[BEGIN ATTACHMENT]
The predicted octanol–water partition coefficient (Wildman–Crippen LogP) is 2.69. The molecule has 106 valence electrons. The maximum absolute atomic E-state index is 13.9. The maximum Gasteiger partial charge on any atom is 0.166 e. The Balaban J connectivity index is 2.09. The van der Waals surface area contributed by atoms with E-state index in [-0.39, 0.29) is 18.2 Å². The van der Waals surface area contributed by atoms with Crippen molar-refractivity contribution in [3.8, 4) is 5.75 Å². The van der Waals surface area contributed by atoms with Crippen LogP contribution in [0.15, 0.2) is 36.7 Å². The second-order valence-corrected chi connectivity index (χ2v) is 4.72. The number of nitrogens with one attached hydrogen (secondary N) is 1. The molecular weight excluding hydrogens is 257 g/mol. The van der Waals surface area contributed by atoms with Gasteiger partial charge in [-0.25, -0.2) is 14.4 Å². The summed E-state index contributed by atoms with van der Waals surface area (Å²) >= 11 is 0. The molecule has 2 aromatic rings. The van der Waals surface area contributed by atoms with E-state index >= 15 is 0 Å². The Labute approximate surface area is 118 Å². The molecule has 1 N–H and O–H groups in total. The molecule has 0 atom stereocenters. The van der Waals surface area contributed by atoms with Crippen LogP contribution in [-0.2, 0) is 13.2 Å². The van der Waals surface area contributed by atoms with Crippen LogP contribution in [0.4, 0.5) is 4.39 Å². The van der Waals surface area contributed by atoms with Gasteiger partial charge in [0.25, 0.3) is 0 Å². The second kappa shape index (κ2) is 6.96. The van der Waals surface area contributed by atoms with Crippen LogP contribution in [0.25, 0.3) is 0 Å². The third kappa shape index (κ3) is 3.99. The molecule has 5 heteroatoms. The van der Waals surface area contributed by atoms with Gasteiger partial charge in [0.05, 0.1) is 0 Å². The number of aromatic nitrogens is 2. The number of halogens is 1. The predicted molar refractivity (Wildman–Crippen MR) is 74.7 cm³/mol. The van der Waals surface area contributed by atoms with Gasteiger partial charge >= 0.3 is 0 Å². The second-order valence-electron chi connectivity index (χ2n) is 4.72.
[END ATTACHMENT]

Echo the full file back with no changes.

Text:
The predicted octanol–water partition coefficient (Wildman–Crippen LogP) is 2.69. The molecule has 106 valence electrons. The maximum absolute atomic E-state index is 13.9. The maximum Gasteiger partial charge on any atom is 0.166 e. The Balaban J connectivity index is 2.09. The van der Waals surface area contributed by atoms with E-state index in [-0.39, 0.29) is 18.2 Å². The van der Waals surface area contributed by atoms with Crippen molar-refractivity contribution in [3.8, 4) is 5.75 Å². The van der Waals surface area contributed by atoms with Crippen LogP contribution in [0.15, 0.2) is 36.7 Å². The second-order valence-corrected chi connectivity index (χ2v) is 4.72. The number of nitrogens with one attached hydrogen (secondary N) is 1. The molecular weight excluding hydrogens is 257 g/mol. The van der Waals surface area contributed by atoms with Gasteiger partial charge in [-0.25, -0.2) is 14.4 Å². The summed E-state index contributed by atoms with van der Waals surface area (Å²) >= 11 is 0. The molecule has 2 aromatic rings. The van der Waals surface area contributed by atoms with E-state index >= 15 is 0 Å². The Labute approximate surface area is 118 Å². The molecule has 1 N–H and O–H groups in total. The molecule has 0 atom stereocenters. The van der Waals surface area contributed by atoms with Crippen LogP contribution in [-0.2, 0) is 13.2 Å². The van der Waals surface area contributed by atoms with Crippen LogP contribution in [0.4, 0.5) is 4.39 Å². The van der Waals surface area contributed by atoms with Gasteiger partial charge in [0.25, 0.3) is 0 Å². The second kappa shape index (κ2) is 6.96. The van der Waals surface area contributed by atoms with Crippen LogP contribution in [0.25, 0.3) is 0 Å². The third kappa shape index (κ3) is 3.99. The molecule has 5 heteroatoms. The van der Waals surface area contributed by atoms with Gasteiger partial charge in [0.05, 0.1) is 0 Å². The number of aromatic nitrogens is 2. The number of halogens is 1. The predicted molar refractivity (Wildman–Crippen MR) is 74.7 cm³/mol. The van der Waals surface area contributed by atoms with Gasteiger partial charge >= 0.3 is 0 Å². The second-order valence-electron chi connectivity index (χ2n) is 4.72.